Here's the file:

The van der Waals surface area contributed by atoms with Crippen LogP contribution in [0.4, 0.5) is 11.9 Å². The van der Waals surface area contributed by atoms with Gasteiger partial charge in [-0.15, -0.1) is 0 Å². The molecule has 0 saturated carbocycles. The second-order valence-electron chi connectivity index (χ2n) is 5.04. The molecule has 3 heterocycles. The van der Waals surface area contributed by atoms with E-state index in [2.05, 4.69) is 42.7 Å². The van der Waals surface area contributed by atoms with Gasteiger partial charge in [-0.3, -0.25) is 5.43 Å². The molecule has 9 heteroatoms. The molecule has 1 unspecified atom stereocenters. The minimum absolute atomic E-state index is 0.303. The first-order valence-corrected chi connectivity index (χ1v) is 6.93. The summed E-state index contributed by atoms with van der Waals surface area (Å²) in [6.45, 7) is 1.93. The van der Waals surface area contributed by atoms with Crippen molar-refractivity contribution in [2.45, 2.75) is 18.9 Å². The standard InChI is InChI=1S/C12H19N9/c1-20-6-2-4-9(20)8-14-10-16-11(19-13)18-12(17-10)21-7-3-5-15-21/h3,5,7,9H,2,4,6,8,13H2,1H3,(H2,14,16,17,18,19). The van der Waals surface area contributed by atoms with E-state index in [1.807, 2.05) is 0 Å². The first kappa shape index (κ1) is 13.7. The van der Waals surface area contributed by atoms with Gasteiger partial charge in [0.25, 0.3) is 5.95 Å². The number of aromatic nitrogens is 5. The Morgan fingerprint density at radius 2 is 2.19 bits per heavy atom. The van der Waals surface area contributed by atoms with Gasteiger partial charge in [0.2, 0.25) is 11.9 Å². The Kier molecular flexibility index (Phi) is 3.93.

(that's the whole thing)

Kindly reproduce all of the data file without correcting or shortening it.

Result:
The van der Waals surface area contributed by atoms with Crippen LogP contribution in [0.4, 0.5) is 11.9 Å². The van der Waals surface area contributed by atoms with Gasteiger partial charge in [-0.15, -0.1) is 0 Å². The molecule has 0 saturated carbocycles. The second-order valence-electron chi connectivity index (χ2n) is 5.04. The molecule has 3 heterocycles. The van der Waals surface area contributed by atoms with E-state index in [2.05, 4.69) is 42.7 Å². The van der Waals surface area contributed by atoms with Gasteiger partial charge in [-0.3, -0.25) is 5.43 Å². The molecule has 9 heteroatoms. The molecule has 1 unspecified atom stereocenters. The minimum absolute atomic E-state index is 0.303. The first-order valence-corrected chi connectivity index (χ1v) is 6.93. The summed E-state index contributed by atoms with van der Waals surface area (Å²) in [6.45, 7) is 1.93. The van der Waals surface area contributed by atoms with Crippen molar-refractivity contribution in [2.45, 2.75) is 18.9 Å². The standard InChI is InChI=1S/C12H19N9/c1-20-6-2-4-9(20)8-14-10-16-11(19-13)18-12(17-10)21-7-3-5-15-21/h3,5,7,9H,2,4,6,8,13H2,1H3,(H2,14,16,17,18,19). The van der Waals surface area contributed by atoms with E-state index in [1.807, 2.05) is 0 Å². The first kappa shape index (κ1) is 13.7. The van der Waals surface area contributed by atoms with Gasteiger partial charge in [0.25, 0.3) is 5.95 Å². The number of aromatic nitrogens is 5. The Morgan fingerprint density at radius 2 is 2.19 bits per heavy atom. The van der Waals surface area contributed by atoms with Gasteiger partial charge in [0.2, 0.25) is 11.9 Å². The Kier molecular flexibility index (Phi) is 3.93.